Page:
June 10, 2010 | by Maud Newton
This is the second installment of Maud Newton’s culture diary. Click here to read part 1.
8:07 A.M. I don’t work on Wednesdays, but I’m up early anyway, mildly hungover and with tea in hand, to write. The dinner scene looks clunkier now; commence line-edits.
9:30 A.M. Online grazing: Garrison Keillor publishes an infuriating death-of-publishing op-ed. Kingsley Amis argues that Keats isn’t a great poet. Graydon Carter says that Kingsley Amis was “an accomplished womanizer, drinker, and conversationalist” who was “funny and raffishly rude, and had the thinnest, whitest skin I’ve ever seen on a man—like a condom filled with skim milk.” The NYPL and the Brooklyn and Queens library systems are beginning major layoffs; protest by joining the postcard campaign.
10:30 A.M. More writing, further consultation of Memento Mori.
12:30 P.M. For lunch: bagel with tomato, onion, lox, and cream cheese. I’ve set aside a little time here because I’m excited to take a look at the galley for my friend Amitava Kumar’s A Foreigner Carrying in the Crook of His Arm a Tiny Bomb, about the U.S. terrorism-detection machine/industry.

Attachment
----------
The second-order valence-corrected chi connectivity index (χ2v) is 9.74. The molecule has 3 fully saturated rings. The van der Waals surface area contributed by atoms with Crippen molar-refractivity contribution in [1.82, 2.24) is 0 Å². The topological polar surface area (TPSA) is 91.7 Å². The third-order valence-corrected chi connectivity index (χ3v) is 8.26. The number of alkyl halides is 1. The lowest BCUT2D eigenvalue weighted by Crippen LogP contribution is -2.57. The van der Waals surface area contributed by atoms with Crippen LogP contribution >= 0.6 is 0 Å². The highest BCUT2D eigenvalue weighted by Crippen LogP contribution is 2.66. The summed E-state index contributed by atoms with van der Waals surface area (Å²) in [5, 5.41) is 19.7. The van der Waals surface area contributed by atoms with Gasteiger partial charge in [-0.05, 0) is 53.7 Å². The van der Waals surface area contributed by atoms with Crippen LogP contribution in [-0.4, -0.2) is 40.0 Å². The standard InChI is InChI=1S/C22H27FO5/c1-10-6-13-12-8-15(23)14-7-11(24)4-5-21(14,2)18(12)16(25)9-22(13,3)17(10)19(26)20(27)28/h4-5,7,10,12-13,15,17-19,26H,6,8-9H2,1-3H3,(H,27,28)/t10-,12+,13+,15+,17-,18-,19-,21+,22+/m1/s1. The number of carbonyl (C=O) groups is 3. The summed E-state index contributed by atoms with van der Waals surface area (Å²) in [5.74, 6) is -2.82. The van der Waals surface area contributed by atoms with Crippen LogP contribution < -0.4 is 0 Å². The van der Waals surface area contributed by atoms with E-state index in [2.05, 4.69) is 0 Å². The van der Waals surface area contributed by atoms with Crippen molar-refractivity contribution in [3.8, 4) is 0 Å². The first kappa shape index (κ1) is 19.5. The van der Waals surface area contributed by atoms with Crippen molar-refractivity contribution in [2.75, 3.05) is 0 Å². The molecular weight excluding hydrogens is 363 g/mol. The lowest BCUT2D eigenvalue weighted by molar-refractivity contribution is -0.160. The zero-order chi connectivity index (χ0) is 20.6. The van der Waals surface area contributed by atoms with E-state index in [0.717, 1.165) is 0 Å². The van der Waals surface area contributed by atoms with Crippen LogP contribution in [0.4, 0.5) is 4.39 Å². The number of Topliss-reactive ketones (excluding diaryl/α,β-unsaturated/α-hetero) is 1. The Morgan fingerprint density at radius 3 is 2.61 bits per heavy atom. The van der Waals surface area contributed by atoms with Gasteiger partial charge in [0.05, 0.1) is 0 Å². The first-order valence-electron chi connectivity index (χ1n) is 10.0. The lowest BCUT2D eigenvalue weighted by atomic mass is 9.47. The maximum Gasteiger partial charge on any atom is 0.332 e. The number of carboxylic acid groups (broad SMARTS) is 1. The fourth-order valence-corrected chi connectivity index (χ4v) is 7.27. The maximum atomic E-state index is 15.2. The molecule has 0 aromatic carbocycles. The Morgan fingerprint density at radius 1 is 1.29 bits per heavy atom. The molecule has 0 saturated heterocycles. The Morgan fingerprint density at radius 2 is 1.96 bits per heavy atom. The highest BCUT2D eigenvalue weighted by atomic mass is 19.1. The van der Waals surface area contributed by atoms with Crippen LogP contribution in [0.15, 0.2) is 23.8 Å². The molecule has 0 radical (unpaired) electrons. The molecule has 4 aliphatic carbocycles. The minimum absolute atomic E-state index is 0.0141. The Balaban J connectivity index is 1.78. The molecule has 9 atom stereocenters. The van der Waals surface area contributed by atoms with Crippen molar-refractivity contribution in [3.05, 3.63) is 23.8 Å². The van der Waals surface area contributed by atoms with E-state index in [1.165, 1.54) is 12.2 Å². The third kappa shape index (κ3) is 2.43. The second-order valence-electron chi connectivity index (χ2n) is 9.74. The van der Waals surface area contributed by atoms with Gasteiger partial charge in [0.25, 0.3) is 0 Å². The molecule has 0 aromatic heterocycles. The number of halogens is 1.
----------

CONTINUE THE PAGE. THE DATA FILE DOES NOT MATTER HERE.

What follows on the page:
2:00 P.M. Back to work on my novel draft.
8:12 P.M. After six hours’ work, I’m feeling more optimistic about the way all the hullabaloo with the dogs leads into the dinner scene.
8:45 P.M. Sushi and drinks with Max. Lately when I drink gin, I’ve been doing it Kingsley Amis’s preferred way, with a little ice, lemon, and water. It’s growing on me. I don’t know why I’m drinking the things he and Muriel Spark did.
11:00 P.M. Time for another episode of Damages (second of Season Two).
1:23 A.M. Amis on owing to/due to: Never say “Due to lack of interest, the carol service has been cancelled"—only “Owing to...”
June 9, 2010 | by Maud Newton
9:47 A.M. Wake early (for a Sunday). I still haven’t replaced the French press that shattered week before last, so I make tea the Muriel Spark way: warming the pot first, measuring out loose leaves, drinking from china. Absurdly precious, I know, but I give myself a pass because, really, if you’re going to start the day without coffee, you’re going to need to distract yourself somehow.